Dombrovskii Stories III: How The Ape Came Back To Its Creator

If there is a sense of magic in Dombrovskii’s novels, then there is also a sense of magic in his life. In 1943, after several years of internment in a labour camp, Dombrovskii found himself nearly paralysed and in a hospital bed. There he started writing his novel The Ape Is Coming For Its Skull as a way of escaping his own weakness and anguish. Firstly, just lying on his back, and later sitting up. The novel wasn’t published until 1959, and this is why….

Iurii Dombrovskii lived in Moscow at the time and one day a small Jewish man turns up in his flat carrying a basket. He walks into the kitchen and asks: “Who is Dombrovskii here?” Dombrovskii answers: “Well, I am, why?” The man doesn’t believe him and demands to see his documents. The only documents that Dombrovskii has is his notice of release. The man studies it in detail and once satisfied passes him a bunch of papers from his basket. Dombrovskii is shocked – it is his novel The Ape Is Coming For Its Skull. 

The novel was confiscated from him during his arrest in 1949.

“You see, – the guest says, – I came to Moscow to see my boy. I kept the manuscript at home. I flicked through it and didn’t like it. But I thought, here I am going to Moscow, maybe I should take it to the writer, maybe he is pining for it.”

“Who are you? – Domsbovskii asked.”

“You see, I worked as an archivist for them. They started burning papers and I thought, why should a whole book be burned? I’ll go to see my boy and take it with me…”

Dombrovskii got very excited and did all the could to thank the man, who wasn’t interested in pleasantries was happy to leave.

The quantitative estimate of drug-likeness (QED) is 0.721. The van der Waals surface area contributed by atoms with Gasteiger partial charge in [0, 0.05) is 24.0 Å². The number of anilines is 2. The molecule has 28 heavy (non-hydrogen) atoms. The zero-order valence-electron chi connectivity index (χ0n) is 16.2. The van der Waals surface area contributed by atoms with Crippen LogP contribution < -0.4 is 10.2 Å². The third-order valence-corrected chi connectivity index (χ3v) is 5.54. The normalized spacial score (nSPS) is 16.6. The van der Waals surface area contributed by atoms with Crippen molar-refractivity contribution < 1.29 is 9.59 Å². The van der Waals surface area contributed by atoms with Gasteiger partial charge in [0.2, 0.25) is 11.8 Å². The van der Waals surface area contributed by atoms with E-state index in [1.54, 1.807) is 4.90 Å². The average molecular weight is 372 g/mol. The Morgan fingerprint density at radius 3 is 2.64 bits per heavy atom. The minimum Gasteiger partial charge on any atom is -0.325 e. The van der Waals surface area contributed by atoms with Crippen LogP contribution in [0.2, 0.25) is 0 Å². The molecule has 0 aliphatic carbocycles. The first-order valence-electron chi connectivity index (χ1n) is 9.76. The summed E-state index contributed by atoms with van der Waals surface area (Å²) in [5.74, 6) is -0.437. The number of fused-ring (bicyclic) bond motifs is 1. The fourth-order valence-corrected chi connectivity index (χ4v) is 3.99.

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This novel could have disappeared to the flames, but as Bulgakov’s Woland says: “Manuscripts do not burn”. The only way that manuscripts are saved are by the acts of individuals, those who not only consider the value of the work but also its value to the person who has written it. The novel was published in 1959 by “Sovetskii Pisatel'” in a revised form. This was an important step for Dombrovskii. The novel depicts the importance of the printed word, and we can be happy that Dombrovskii is not the only one who felt this way.

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The Dombrovskii Stories Part I

So, here is the first of a few Dombrovskii stories:

Whilst walking through the city on a may afternoon in the 1970s, Dombrovskii noticed a collection of paintings on a wall of a building; they represented the great Soviet leaders. He stopped, looked up at the painting of Stalin and said: “are we really going to worship him again?” A man next to him replied: “You must be one of those rehabilitated ones…?” Dombrovskii turned to the man and punched him straight in the face.  A policeman turned up instantly and took Dombrovskii into custody. Arriving at the police headquarters he asked Dombrovskii:

“Do you at least know who that was?”

“Of course I do, it was Molotov“.

The policeman ascertained whether Dombrovskii’s insult was deliberate and after receiving a positive answer explained that he had to be severely punished for it.

“I will have to fine you….3 roubles!” he exclaimed triumphantly.

Dombrovskii scratched the back of his head and explained that he’d spent all his money in the restaurant. The policeman, after some consideration, unexpectedly offered to pay Dombrovskii’s fine himself.

And he let the writer go.

For Russian speakers, this story is told in a very lovely documentary about Dombrovskii and his wife Klara: